April, First Blossoms

Day by day, the weather warms in Vermont, gradually brights in the tiniest drops of green from last year’s brown. On my walk, I pass by a house with a whole garden bed of purple crocuses. Brilliant gardening, I think.

The kids have reappeared in yards and on porches. I pass two small brothers digging in the mud, enthusiastically leaning into the work, talking. Walking, I pass a few groups, but they’re all families — siblings, sometimes parents I hardly ever see, out walking, too. One small band of teenage boys roams on bicycles, and I sense my daughter’s resentment. Social distancing seems weird — I know this. We’re hardly in a war effort of knitting stockings for overseas soldiers, and yet its success relies on collective action.

It’s a strange lesson to learn at age 14, that as a kid you’re equally part of society, too. Frustrated with virtual high school, my daughter complains she’s not learning anything. But these lessons are deep and hard here, I think — lessons that will rut into her adult life.

Day by day, flower by flower.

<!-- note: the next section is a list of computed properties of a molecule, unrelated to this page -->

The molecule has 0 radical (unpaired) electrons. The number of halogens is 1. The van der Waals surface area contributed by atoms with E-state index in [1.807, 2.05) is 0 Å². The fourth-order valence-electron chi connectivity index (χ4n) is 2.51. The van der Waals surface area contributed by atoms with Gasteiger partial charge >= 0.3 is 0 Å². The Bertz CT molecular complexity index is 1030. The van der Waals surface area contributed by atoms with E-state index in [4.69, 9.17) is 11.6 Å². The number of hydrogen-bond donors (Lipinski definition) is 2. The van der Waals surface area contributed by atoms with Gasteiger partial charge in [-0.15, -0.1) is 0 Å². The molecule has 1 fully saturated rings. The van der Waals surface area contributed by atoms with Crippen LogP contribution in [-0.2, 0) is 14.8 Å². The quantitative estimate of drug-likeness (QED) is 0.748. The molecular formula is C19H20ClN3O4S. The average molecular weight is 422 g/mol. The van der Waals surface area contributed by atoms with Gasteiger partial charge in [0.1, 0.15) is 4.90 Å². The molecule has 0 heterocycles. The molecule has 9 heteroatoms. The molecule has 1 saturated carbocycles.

…Be
careless of nothing.
See what you see.

— Philip Booth, “How to See Deer”

IMG_7532

What’s happening at our house

About Brett Ann Stanciu

A writer and sugarmaker, Brett Ann lives with her two daughters in stony soil Vermont. Her novel HIDDEN VIEW was published by Green Writers Press in the fall of 2015. Let my writing speak for itself.
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6 Responses to April, First Blossoms

  1. Maggie says:

    These are the hardest of lessons. Is it resilience that she does not see it yet?

  2. Alien Resort says:

    Pretty kittie-kat.

  3. We want to make things wonderful for our children, but the greater gift is letting them see a struggle, a problem solved, so somewhere buried in their hearts is the knowledge that when adversity strikes, they will find a way through it.

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